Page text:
This Service Leader Spotlight features Kim Busch's reflection on teaching business to a Cole Elementary class through Junior Achievement in a Day.
In January, a group of service leaders and others in the Chaifetz School of Business community went to Pamoja Preparatory at Cole Elementary School. We went to volunteer with Junior Achievement as a part of their JA in a Day program. The experience allowed us to meet more members in the program and others in our SLU community, learn more about the Junior Achievement organization and discover the unique learning opportunities that the children experience at Pamoja Preparatory.
At Pamoja Preparatory, students are taught with an African-centered education. This is evident right away as you walk into the school when you are greeted with flags and art pieces representing African cultures. Students and staff of the school also use words and phrases from different African languages throughout their days. Before entering a new room, everyone says, "hodi hodi," a Swahili phrase that helps to announce ones' presence, ask permission to enter and serve as a greeting. The students and staff were also incredibly open to sharing the culture with us. Many students in the second-grade class that I taught helped teach me new words and explain the meaning and when to use them. The goal of the school is to "… produce citizens who have the desire, ability and work ethic to work in unity to take on the challenges and solve the problems of the Black community and larger society." Based on my interaction with the students of the school, they are doing an excellent job in making that goal a reality.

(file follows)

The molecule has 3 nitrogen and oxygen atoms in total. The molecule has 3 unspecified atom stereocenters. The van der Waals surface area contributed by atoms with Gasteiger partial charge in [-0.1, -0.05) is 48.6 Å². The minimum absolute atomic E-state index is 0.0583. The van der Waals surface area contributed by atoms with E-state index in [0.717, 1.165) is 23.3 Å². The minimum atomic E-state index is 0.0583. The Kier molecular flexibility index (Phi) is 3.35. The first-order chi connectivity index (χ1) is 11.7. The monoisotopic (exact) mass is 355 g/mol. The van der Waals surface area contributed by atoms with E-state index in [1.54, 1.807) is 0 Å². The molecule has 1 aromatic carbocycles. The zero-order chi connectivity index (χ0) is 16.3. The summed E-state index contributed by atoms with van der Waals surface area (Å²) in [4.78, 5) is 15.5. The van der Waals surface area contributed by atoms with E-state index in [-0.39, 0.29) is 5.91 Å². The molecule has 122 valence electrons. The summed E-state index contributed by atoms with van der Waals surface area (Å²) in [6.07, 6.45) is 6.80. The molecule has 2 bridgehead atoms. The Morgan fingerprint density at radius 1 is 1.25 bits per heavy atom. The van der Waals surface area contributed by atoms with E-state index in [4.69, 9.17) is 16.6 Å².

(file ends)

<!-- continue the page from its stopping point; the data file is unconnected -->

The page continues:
The JA in a Day program provided a business focused lesson plan that was customized for the grade levels we were teaching. It offered an opportunity for the students to learn information applicable to real life in an interactive way. The students were so excited to make connections with the concepts that they were learning and to their lives outside of school. Our lessons focused mainly on the different aspects of a community. When we brought up businesses in a community, almost all of the hands in the room shot up to share the different grocery stores and restaurants that they could recognize as a part of their community. One activity that the students completed was creating their own donut shops where they cut out and decorate the paper donuts. This helped us explain concepts such as goods and services to the kids. The next activity included us paying them for their work if they were collecting taxes or paying the public employees such as a police officer and firefighter. Having a program like this in St. Louis is so important in order to develop the youth in the community, especially in areas that are under-served.